Reducing the Negative Economic Impact:
From providing support for public health and nonprofits to improving the city’s fields and parks, town officials hope that this funding can help the community in its recovery from the pandemic.
$1,000,000 to address behavioral health support, food insecurity, housing stability, and direct financial aid. Greenwich United Way and other organizations helped highlight needs in the community. This funding will be divided into the following:
- $229,000 for a pilot program featuring expanded aftercare services for preschoolers by the BANC after school program at the New Lebanon School to help provide some childcare relief for families.
- $300,000 for nonprofits to fund initiatives that address behavioral health concerns, particularly mental health issues and substance use disorders. More than 40% of residents in southwestern Connecticut who responded to a survey by The Hub— the behavioral health action organization for the area—reported experiencing anxiety and depression. That’s more than doubled since before the pandemic.
- $200,000 for clinical financial assistance to families who are experiencing financial hardships and are struggling to pay rent or other expenses. Clients of the Greenwich Department of Human Services who have incomes between 300% of the federal poverty level and 80% of the area median income—between $79,000 and $95,000 for a family of four—would be eligible to start.
- $146,000 for a youth services bureau administrator. This position, which is currently part-time, would coordinate the Juvenile Review Board—a diversion process for youths with minor first-time violations—and the Interagency Team—which brings together community organizations to provide supports and services to students and their families who are in academic jeopardy due to lack of engagement or behavioral issues.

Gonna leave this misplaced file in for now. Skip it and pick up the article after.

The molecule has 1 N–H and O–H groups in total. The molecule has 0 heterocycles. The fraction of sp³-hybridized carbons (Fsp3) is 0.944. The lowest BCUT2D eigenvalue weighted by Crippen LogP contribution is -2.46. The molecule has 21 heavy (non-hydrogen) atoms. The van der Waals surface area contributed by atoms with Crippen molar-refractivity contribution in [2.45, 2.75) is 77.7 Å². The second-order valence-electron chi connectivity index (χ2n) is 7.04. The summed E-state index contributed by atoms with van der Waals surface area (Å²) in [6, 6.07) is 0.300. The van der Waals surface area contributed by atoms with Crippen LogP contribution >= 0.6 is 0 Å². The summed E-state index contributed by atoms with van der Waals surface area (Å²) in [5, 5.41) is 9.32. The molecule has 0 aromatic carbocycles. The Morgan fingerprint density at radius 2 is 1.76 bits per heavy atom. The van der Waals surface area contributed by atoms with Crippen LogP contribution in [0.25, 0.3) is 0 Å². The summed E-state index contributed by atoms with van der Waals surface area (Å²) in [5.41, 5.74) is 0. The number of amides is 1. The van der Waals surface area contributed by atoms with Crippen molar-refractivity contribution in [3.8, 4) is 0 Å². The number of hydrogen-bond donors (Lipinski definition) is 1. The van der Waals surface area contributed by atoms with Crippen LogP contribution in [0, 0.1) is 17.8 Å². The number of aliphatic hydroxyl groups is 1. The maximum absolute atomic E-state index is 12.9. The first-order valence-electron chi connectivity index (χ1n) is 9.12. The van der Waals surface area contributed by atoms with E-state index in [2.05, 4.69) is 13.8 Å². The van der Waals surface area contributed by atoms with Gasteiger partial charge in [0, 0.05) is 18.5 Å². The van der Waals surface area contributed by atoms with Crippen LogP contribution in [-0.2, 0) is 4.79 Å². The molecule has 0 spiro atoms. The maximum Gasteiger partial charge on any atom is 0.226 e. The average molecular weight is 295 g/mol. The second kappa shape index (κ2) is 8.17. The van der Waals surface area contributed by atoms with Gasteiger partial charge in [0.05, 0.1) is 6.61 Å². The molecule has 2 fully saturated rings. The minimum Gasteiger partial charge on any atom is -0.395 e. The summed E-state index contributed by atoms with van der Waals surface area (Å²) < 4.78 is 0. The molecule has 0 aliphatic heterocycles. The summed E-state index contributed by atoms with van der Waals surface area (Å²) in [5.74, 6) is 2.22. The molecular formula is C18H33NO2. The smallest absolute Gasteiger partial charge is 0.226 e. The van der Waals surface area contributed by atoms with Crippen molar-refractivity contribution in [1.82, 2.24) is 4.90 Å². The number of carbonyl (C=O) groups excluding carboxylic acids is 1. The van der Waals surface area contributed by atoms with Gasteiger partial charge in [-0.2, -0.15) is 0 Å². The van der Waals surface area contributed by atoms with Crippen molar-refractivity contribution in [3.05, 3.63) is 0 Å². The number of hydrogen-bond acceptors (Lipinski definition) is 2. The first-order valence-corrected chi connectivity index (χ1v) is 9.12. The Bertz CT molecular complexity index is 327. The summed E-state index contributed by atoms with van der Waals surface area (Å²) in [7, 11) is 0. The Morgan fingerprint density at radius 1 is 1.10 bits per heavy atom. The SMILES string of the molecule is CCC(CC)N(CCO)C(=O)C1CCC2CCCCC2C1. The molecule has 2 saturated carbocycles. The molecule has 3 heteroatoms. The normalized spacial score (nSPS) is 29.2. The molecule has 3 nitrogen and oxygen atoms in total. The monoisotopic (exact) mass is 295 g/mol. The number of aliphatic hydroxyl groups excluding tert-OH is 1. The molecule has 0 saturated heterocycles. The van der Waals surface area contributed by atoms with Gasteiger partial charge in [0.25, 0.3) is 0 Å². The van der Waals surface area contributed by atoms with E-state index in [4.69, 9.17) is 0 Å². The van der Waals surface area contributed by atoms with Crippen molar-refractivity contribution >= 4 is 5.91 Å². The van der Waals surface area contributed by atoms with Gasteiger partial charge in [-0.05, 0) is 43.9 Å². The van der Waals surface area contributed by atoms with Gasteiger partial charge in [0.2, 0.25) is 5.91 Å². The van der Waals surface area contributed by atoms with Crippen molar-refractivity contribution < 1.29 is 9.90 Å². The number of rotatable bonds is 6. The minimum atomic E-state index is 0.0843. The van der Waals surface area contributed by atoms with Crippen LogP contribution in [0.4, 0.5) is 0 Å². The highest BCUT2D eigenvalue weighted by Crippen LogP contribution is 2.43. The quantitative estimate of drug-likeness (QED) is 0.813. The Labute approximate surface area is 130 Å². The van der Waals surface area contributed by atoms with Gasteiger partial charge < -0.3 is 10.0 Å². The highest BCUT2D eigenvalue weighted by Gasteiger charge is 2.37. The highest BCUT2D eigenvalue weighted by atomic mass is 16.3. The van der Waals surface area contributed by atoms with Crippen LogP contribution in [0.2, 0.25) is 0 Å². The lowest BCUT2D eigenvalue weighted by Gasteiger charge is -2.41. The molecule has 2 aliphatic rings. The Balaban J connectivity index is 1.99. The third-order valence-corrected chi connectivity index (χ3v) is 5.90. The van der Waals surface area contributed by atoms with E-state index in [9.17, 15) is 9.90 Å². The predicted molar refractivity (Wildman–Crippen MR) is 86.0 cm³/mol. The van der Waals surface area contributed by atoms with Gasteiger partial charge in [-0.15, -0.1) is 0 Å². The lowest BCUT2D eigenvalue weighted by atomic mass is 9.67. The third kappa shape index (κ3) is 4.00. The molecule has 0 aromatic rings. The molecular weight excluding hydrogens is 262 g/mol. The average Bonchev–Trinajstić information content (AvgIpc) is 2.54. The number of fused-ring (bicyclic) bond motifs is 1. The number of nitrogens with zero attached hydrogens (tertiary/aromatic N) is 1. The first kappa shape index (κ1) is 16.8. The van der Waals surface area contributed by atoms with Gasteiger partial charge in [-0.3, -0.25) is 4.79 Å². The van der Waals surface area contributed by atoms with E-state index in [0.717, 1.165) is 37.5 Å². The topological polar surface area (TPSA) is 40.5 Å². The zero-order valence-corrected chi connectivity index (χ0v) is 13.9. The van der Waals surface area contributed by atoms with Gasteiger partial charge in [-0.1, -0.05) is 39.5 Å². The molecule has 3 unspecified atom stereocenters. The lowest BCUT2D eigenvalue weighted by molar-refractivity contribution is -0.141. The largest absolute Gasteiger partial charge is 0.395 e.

- $125,000 for TechCONNECT, a program for seniors in Greenwich that would provide a laptop, internet installation, and service for a year, along with technology focused educational sessions. Potential participants would be 62+ and have incomes that are 80% of the area median income or less—or $66,500 or less for a household of one. About 17% of the town’s population is older than 65 and about 5% of them are below the poverty line.
$1,000,000 to support for nonprofit organizations impacted by the pandemic. The town put out a request for proposals that were due back in early January, where nonprofits were asked to submit plans for “program and project funding that fit the criteria of assistance to nonprofits to respond to the public health emergency or its negative economic impacts.” Proposals that align with the town’s POCD and/or its Community Development Block Grant plan, that make noticeable changes, and that direct their investment/impact to serving disadvantaged communities, businesses, or disparities caused by the pandemic will be most likely to be recommended. The committee will review the proposals and make a recommendation to the Board of Estimate and Taxation by February.
$600,000 for a field improvement program. This project aims to bring drainage improvements to town fields to reduce weather-related closures.
$150,000 for an ADA master plan for parks. The goal of this project will be to get guidance on reconfiguring access to the parks, outdoor public spaces, and other amenities to make them more accessible to people with disabilities.
$270,267 for a public health education specialist. This position will support public health education, help decrease the spread of the virus, and improve vaccine confidence. The funding would be for two years and include benefits and technology costs.
Greenwich’s First Selectman Fred Camillo said that he plans to hold a public hearing early in 2022 to review proposals for ARPA funding with members of the community.